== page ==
Origin: Tropical Asia
Originally from China, mimosa or silk tree was introduced to the United States in 1745 and cultivated since the 18th century primarily for use as an ornamental. Mimosa remains a popular ornamental because of its fragrant and showy flowers. Mimosa grows and reproduces along roadways and disturbed areas and readily establishes after escaping from cultivation.
Mimosa is a strong competitor in open areas or forest edges. It can grow in various soil types, produces large amounts of seed, and resprouts when cut back or damaged. Mimosa reduces sunlight and nutrients available to desired species because of the denseness of the stand. An opportunist, mimosa will take advantage of disturbed areas, either spreading by seed or germinating in contaminated soil. Mimosa is often seen along roadsides and open vacant lots in urban/suburban areas and can become a problem along banks of waterways, where its seeds are easily transported in water.
Mimosa is not recommended by UF/IFAS. It is listed as invasive/no use in all parts of the state by UF/IFAS Assessment and as a Category l invasive by FLEPPC.
The first step in preventative control of mimosa is to limit planting and removal of existing plants within the landscape. If possible, removal should occur before seeds are produced. Care must be exercised to prevent seed spread and dispersal during the removal process.
Hand-pull seedlings and remove seedpods, if possible. There are many native plants that make excellent alternatives to mimosa. These include serviceberry (Amelanchier arborea), sweet acacia (Acacia farnesiana), redbud (Cercis canadensis), flowering dogwood (Cornus florida), river birch (Betula nigra), fringe tree (Chionanthus virginicus), American holly (Ilex opaca), and sweetgum (Liquidambar styraciflua).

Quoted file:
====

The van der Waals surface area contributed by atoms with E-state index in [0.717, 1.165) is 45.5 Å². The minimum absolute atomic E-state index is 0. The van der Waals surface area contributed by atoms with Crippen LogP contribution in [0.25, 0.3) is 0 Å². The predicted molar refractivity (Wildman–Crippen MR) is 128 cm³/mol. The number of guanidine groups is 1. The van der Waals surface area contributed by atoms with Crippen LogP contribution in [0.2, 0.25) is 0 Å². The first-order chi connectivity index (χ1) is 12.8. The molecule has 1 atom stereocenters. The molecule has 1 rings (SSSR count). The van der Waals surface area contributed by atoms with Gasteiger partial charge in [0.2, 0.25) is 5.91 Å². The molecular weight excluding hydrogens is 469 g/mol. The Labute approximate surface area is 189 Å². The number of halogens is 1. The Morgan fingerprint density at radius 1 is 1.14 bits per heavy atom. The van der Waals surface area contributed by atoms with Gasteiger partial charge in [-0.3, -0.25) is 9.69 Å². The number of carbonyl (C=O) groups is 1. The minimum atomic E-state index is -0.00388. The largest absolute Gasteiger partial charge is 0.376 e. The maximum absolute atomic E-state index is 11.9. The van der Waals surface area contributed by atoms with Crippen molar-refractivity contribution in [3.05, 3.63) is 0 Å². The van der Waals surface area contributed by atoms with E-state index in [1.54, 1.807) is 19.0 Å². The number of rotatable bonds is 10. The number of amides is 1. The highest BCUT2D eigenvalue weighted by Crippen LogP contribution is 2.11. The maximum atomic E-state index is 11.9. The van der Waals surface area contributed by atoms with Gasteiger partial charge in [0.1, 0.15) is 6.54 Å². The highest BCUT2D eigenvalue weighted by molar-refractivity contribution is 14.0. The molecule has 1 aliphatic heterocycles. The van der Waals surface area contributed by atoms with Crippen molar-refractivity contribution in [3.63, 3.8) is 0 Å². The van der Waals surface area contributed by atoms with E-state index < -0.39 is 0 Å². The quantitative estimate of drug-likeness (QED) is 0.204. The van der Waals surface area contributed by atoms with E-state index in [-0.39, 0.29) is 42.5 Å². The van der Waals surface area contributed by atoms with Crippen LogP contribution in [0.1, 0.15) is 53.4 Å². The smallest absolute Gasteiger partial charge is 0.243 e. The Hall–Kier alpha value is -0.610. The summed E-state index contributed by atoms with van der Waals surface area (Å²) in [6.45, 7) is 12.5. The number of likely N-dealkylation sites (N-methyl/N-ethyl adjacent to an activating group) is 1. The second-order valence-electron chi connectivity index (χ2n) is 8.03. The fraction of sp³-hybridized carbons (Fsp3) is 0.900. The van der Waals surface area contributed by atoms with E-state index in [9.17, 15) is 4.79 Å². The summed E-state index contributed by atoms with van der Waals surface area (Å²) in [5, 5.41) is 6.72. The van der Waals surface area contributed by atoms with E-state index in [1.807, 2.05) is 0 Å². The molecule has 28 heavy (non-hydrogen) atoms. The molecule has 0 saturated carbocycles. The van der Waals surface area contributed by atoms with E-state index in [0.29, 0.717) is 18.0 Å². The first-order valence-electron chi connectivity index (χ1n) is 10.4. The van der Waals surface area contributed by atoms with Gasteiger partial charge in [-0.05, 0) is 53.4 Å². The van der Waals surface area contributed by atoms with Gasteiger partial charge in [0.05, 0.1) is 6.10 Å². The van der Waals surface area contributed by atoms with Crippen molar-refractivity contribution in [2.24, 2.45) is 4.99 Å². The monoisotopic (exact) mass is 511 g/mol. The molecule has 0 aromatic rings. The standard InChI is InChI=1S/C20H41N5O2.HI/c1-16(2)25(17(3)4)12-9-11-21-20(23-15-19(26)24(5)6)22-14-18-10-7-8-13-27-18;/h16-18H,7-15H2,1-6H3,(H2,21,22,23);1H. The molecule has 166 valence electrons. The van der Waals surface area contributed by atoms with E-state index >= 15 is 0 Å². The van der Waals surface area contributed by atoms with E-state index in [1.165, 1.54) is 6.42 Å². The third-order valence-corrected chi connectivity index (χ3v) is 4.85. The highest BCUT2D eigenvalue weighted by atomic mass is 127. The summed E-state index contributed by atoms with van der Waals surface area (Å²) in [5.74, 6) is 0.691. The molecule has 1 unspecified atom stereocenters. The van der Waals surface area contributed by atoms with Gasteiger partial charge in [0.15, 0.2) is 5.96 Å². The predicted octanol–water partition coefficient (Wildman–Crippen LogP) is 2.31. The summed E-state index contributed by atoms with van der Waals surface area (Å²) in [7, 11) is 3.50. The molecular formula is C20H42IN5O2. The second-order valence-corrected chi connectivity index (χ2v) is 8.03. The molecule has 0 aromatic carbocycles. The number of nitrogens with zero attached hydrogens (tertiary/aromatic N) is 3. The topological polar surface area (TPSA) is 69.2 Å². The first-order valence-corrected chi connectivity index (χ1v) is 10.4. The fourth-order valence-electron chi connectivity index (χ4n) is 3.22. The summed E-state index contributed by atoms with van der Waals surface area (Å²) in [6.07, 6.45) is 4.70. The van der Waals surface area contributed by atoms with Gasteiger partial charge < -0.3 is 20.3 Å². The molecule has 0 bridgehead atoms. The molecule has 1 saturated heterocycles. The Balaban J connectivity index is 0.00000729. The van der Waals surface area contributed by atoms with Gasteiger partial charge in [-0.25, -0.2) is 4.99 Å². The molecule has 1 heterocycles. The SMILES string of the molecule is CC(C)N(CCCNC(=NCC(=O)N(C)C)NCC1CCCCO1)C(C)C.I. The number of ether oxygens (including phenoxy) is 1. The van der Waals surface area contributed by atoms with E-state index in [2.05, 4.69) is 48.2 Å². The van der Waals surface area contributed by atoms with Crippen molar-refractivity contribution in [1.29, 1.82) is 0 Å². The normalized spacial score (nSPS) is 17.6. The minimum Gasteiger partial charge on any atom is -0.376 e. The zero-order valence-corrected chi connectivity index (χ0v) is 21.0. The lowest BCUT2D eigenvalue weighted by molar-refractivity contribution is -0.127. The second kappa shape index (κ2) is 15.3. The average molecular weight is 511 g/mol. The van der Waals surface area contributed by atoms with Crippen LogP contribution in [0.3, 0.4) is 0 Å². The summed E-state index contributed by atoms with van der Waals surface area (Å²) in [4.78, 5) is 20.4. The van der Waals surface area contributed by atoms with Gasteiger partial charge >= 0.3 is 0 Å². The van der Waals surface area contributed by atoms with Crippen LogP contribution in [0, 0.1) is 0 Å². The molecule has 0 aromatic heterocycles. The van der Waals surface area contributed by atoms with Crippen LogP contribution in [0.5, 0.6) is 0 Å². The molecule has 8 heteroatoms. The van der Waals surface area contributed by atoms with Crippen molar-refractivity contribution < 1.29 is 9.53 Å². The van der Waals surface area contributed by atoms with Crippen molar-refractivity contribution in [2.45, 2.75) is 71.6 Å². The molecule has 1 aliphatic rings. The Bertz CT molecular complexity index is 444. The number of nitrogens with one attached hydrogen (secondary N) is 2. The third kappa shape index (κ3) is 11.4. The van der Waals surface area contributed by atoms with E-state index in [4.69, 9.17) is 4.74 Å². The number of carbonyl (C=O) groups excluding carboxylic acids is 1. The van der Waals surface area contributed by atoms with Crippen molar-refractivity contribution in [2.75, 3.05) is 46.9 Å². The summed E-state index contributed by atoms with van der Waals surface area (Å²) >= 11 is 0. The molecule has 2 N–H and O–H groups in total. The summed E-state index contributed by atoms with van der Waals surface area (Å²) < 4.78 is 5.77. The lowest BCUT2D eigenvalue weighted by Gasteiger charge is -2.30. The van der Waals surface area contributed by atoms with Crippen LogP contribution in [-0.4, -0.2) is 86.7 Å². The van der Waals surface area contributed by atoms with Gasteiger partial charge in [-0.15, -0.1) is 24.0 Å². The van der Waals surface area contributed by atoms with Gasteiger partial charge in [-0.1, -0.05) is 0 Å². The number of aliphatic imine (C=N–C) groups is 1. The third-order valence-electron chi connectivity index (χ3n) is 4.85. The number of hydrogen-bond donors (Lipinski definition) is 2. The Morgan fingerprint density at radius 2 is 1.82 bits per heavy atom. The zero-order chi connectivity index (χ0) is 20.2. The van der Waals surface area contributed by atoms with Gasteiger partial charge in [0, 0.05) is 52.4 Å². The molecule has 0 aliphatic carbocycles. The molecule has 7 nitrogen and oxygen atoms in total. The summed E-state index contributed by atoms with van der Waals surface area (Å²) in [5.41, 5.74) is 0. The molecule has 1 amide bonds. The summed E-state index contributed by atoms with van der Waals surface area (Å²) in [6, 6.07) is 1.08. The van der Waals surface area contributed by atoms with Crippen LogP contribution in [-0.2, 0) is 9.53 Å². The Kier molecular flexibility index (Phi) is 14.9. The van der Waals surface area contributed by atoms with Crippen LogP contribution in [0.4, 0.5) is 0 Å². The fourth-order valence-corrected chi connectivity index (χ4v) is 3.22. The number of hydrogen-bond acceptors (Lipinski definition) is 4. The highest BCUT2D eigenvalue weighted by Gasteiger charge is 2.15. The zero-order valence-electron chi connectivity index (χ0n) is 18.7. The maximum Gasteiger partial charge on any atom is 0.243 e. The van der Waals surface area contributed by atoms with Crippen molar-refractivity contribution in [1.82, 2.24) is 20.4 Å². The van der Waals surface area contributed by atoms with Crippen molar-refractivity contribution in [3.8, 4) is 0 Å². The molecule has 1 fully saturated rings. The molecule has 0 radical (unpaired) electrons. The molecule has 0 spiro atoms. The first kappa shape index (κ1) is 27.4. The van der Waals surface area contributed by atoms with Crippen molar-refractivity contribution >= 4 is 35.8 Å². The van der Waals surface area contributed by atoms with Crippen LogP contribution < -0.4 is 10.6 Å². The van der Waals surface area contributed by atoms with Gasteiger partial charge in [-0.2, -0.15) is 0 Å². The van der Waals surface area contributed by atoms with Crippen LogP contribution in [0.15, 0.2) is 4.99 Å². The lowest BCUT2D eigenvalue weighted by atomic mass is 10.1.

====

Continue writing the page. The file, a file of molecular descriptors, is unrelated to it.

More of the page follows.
Mimosa can be controlled using a variety of mechanical controls. Power or manual saws can be used to cut trees at ground level. Control is best achieved at flowering before seed production. Cutting is an initial control measure and will require either an herbicidal control or repeated cutting for resprouts. Cutting is most effective when trees have begun to flower to prevent seed production, but may require repeated cuts or an herbicide application to control sprouting.
In the case where herbicide use is impractical, girdling can be effective on larger trees. Make a cut through the bark encircling the base of the tree, approximately six inches above the ground, ensuring the cut goes well below the bark. This will kill the top of the tree but the tree may resprout and require a follow-up treatment with an herbicide. Hand pulling will effectively control young seedlings. Plants should be pulled as soon as possible to prevent maturation. The entire root must be removed since broken fragments may resprout.
There are no known biological control agents for mimosa.